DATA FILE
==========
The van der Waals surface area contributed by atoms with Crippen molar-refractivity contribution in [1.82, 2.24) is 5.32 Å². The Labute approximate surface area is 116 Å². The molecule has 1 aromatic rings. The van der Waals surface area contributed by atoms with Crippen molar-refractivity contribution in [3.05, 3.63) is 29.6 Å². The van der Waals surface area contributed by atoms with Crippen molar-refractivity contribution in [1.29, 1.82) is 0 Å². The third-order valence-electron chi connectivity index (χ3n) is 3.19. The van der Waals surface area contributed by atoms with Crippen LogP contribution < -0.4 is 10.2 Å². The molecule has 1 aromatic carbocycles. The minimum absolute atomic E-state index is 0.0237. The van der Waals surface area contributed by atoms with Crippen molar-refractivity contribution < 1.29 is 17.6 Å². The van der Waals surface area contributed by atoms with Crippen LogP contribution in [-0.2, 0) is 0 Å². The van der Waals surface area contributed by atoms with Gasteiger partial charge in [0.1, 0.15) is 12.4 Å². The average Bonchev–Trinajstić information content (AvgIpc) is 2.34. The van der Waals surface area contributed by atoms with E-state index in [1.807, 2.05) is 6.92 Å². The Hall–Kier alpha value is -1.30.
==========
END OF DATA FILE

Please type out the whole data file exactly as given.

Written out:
The van der Waals surface area contributed by atoms with Crippen molar-refractivity contribution in [1.82, 2.24) is 5.32 Å². The Labute approximate surface area is 116 Å². The molecule has 1 aromatic rings. The van der Waals surface area contributed by atoms with Crippen molar-refractivity contribution in [3.05, 3.63) is 29.6 Å². The van der Waals surface area contributed by atoms with Crippen molar-refractivity contribution in [1.29, 1.82) is 0 Å². The third-order valence-electron chi connectivity index (χ3n) is 3.19. The van der Waals surface area contributed by atoms with Crippen LogP contribution < -0.4 is 10.2 Å². The molecule has 1 aromatic carbocycles. The minimum absolute atomic E-state index is 0.0237. The van der Waals surface area contributed by atoms with Crippen molar-refractivity contribution < 1.29 is 17.6 Å². The van der Waals surface area contributed by atoms with Crippen LogP contribution in [-0.2, 0) is 0 Å². The van der Waals surface area contributed by atoms with Gasteiger partial charge in [0.1, 0.15) is 12.4 Å². The average Bonchev–Trinajstić information content (AvgIpc) is 2.34. The van der Waals surface area contributed by atoms with E-state index in [1.807, 2.05) is 6.92 Å². The Hall–Kier alpha value is -1.30.